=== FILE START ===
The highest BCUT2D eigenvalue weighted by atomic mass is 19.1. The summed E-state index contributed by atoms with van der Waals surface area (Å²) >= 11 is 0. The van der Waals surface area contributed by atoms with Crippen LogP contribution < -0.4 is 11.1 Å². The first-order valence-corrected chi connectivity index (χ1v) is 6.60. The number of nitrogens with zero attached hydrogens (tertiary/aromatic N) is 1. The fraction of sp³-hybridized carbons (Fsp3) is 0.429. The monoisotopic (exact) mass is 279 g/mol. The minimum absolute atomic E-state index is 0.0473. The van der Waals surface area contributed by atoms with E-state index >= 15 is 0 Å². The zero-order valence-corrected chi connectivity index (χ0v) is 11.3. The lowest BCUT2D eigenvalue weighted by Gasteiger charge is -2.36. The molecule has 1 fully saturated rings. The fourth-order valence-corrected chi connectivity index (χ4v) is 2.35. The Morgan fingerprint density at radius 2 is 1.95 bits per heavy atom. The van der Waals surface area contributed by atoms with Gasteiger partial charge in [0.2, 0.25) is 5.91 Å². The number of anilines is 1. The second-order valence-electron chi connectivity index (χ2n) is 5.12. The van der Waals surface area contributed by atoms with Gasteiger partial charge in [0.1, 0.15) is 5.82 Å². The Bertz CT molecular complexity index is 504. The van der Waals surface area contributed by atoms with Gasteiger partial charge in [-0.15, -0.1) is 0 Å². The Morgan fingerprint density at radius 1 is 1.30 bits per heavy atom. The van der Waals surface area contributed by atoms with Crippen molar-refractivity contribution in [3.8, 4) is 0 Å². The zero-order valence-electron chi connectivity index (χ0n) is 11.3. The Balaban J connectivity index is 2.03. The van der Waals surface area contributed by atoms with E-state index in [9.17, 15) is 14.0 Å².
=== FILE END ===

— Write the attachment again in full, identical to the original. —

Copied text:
The highest BCUT2D eigenvalue weighted by atomic mass is 19.1. The summed E-state index contributed by atoms with van der Waals surface area (Å²) >= 11 is 0. The van der Waals surface area contributed by atoms with Crippen LogP contribution < -0.4 is 11.1 Å². The first-order valence-corrected chi connectivity index (χ1v) is 6.60. The number of nitrogens with zero attached hydrogens (tertiary/aromatic N) is 1. The fraction of sp³-hybridized carbons (Fsp3) is 0.429. The monoisotopic (exact) mass is 279 g/mol. The minimum absolute atomic E-state index is 0.0473. The van der Waals surface area contributed by atoms with E-state index >= 15 is 0 Å². The zero-order valence-corrected chi connectivity index (χ0v) is 11.3. The lowest BCUT2D eigenvalue weighted by Gasteiger charge is -2.36. The molecule has 1 fully saturated rings. The fourth-order valence-corrected chi connectivity index (χ4v) is 2.35. The Morgan fingerprint density at radius 2 is 1.95 bits per heavy atom. The van der Waals surface area contributed by atoms with Gasteiger partial charge in [0.2, 0.25) is 5.91 Å². The number of anilines is 1. The second-order valence-electron chi connectivity index (χ2n) is 5.12. The van der Waals surface area contributed by atoms with Gasteiger partial charge in [0.1, 0.15) is 5.82 Å². The Bertz CT molecular complexity index is 504. The van der Waals surface area contributed by atoms with Gasteiger partial charge in [-0.15, -0.1) is 0 Å². The Morgan fingerprint density at radius 1 is 1.30 bits per heavy atom. The van der Waals surface area contributed by atoms with Crippen molar-refractivity contribution in [3.8, 4) is 0 Å². The zero-order valence-electron chi connectivity index (χ0n) is 11.3. The Balaban J connectivity index is 2.03. The van der Waals surface area contributed by atoms with E-state index in [9.17, 15) is 14.0 Å².